Thursday, May 18, 2006

Howard Zinn on the Tactics and Language of the Left


Best known for A People's History of the United States, Howard Zinn has been a professor, radical historian, social activist, and intellectual leader of the Left for forty years. In over twenty books, he has devoted himself to connecting America's past with its present, providing a frame for left-wing activism and politics. Praised by academics and lay readers alike, Zinn feels more at home on the streets than in the ivory tower.

An excerpt from Shelly R. Fredman's interview of Howard Zinn on the AlterNet:

"SF: Has the Left responded adequately to the kind of fascism we see coming from Bush's people? Street protests seem to be ineffective; it's sometimes disheartening.

HZ: The responses are never adequate, until they build and build and something changes. People very often think that there must be some magical tactic, beyond the traditional ones -- protests, demonstrations, vigils, civil disobedience -- but there is no magical panacea, only persistence in continuing and escalating the usual tactics of protest and resistance. The end of the Vietnam War did not come because the Left suddenly did something new and dramatic, but because all of the actions built up over time.

SF: Don't you believe the Left needs to address spiritual needs to win? How else can we galvanize the heartland, people taken in by the religious rhetoric of Bush?

HZ: Yes, there are special needs and they need to be addressed. But after the last election there was a kind of hysteria among liberal pundits about a "failure" to deal with the moral issues. There is a hard core for whom religion is key. They are maybe twenty-five percent of the population. It's a mistake to try to appeal to that hard core.

I define the spiritual in emotional terms -- to the extent that religion can draw on the Ten Commandments (for example, thou shalt not kill), it is important. And I find the spiritual in the arts, because they nourish the spirit and move people. Artists like Bob Dylan and Joan Baez, for example, and now Eddie Vedder of Pearl Jam. We need more of these.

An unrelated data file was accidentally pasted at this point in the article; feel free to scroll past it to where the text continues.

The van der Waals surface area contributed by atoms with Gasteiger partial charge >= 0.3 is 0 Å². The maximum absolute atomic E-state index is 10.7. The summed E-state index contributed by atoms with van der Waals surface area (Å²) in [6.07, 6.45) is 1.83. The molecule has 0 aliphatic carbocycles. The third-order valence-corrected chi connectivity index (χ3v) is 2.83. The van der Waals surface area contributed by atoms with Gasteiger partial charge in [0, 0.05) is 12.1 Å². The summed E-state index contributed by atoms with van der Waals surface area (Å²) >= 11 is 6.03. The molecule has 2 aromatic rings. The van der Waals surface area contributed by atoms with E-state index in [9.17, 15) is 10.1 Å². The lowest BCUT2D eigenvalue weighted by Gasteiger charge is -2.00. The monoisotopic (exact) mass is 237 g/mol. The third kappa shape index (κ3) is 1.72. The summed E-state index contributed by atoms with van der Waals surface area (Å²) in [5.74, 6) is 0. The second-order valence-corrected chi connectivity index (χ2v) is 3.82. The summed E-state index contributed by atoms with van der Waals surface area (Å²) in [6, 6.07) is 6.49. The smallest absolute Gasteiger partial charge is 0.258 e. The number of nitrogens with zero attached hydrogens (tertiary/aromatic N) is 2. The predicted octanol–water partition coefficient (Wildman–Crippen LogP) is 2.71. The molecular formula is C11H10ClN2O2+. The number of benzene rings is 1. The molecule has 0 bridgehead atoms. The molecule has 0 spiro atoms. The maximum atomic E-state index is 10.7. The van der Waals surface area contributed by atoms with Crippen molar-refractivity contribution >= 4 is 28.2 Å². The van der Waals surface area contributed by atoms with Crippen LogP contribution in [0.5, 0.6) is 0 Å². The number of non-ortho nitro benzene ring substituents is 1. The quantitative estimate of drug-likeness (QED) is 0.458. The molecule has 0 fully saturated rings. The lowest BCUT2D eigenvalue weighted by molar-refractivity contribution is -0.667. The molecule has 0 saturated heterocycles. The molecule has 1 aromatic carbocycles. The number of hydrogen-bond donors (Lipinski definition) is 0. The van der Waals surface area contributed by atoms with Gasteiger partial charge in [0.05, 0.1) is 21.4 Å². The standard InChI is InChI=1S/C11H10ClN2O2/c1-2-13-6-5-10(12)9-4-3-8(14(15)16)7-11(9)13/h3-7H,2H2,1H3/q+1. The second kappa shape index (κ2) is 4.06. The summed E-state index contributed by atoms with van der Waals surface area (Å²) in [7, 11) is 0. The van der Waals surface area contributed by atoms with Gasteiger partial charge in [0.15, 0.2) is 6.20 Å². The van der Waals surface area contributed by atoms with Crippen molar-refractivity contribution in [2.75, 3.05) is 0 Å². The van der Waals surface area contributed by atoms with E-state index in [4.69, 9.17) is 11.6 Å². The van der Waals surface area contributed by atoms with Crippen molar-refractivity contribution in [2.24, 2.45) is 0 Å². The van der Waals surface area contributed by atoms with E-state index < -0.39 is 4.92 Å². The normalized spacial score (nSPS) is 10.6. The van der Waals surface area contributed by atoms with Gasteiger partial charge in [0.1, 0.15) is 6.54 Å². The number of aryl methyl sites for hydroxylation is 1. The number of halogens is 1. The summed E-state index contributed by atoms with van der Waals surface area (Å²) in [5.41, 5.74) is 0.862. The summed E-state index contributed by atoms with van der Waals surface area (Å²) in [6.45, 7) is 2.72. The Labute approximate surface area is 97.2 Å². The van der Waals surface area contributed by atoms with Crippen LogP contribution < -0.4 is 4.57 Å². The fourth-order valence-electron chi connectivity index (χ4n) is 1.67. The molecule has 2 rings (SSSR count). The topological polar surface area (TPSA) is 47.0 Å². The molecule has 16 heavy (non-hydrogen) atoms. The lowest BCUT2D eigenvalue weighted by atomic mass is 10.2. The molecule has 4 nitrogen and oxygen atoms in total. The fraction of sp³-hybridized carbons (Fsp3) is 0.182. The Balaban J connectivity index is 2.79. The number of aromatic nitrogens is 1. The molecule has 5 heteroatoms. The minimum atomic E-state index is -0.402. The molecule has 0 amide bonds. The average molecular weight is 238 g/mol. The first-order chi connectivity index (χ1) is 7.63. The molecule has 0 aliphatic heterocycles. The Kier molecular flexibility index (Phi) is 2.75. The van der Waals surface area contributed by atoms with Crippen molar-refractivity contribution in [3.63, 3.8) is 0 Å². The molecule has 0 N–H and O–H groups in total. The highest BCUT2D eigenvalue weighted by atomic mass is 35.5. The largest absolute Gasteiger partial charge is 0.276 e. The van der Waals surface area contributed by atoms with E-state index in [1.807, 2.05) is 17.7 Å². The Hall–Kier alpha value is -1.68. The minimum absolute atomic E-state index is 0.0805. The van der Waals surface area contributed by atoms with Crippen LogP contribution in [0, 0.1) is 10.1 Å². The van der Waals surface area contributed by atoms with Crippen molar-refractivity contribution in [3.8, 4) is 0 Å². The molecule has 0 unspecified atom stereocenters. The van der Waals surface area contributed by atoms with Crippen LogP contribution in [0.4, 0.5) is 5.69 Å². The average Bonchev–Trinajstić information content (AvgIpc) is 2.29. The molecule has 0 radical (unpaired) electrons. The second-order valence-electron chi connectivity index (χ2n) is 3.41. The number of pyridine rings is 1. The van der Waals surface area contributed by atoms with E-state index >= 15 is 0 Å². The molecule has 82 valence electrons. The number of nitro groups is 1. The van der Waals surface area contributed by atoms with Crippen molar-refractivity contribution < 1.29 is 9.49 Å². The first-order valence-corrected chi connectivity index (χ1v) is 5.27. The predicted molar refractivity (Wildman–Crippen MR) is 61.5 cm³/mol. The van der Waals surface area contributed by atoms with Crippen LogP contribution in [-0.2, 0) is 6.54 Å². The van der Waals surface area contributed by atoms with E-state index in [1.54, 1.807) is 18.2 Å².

It's not that people are turned off by the Left. The Left hasn't reached out to people with a clear, coherent, and emotional message. The Left often does not know how to talk to other people. Tikkun magazine appeals to intellectuals. I've never spoken the language of ivory tower academics. And there are other voices on the Left that speak in understandable language. For instance, Barbara Ehrenreich's Nickel and Dimed, in which she took menial jobs across the country and wrote about those lives, was a bestseller. There's an emotionalism to her message that makes contact and touches thousands. Michael Moore's movies have been seen by all sorts of people. GI's in Iraq watched his movie. We just have to do more along those lines."

Tuesday, May 16, 2006

States starry-eyed over spaceports



"The promise of blasting thrill-seeking tourists into space is fueling an unprecedented rush to build snazzy commercial spaceports. The Federal Aviation Administration is reviewing proposals from New Mexico, Oklahoma and Texas to be gateways for private space travel. Depending on how environmental reviews and other requirements go, approval could come as early as this year and the sites could be ferrying space tourists soon after.

The current spaceport boom recalls the mid-1990s, when the first spaceport fad generated hype but no real construction. Finally, technology may have caught up with starry-eyed plans.
Aerospace designer Burt Rutan, who is building a commercial spaceship fleet for British space tourism operator Virgin Galactic, recently expressed his amazement at the flurry of proposals. "It's almost humorous to watch the worldwide battle of the spaceports," Rutan mused earlier this month at the International Space Development Conference.

For decades, spaceports have been used mostly by NASA and the Pentagon to rocket astronauts and satellites into orbit. Traditional launch ranges are often spartan mixes of lonely launch pad towers, concrete runways and aircraft hangars. Many are located in remote coastal areas -- Florida's Cape Canaveral being the best known -- so that debris won't hit populated areas.
The current spaceport boom promises futuristic complexes that evoke the Jetsons. But cashing in requires a gamble." (CNN)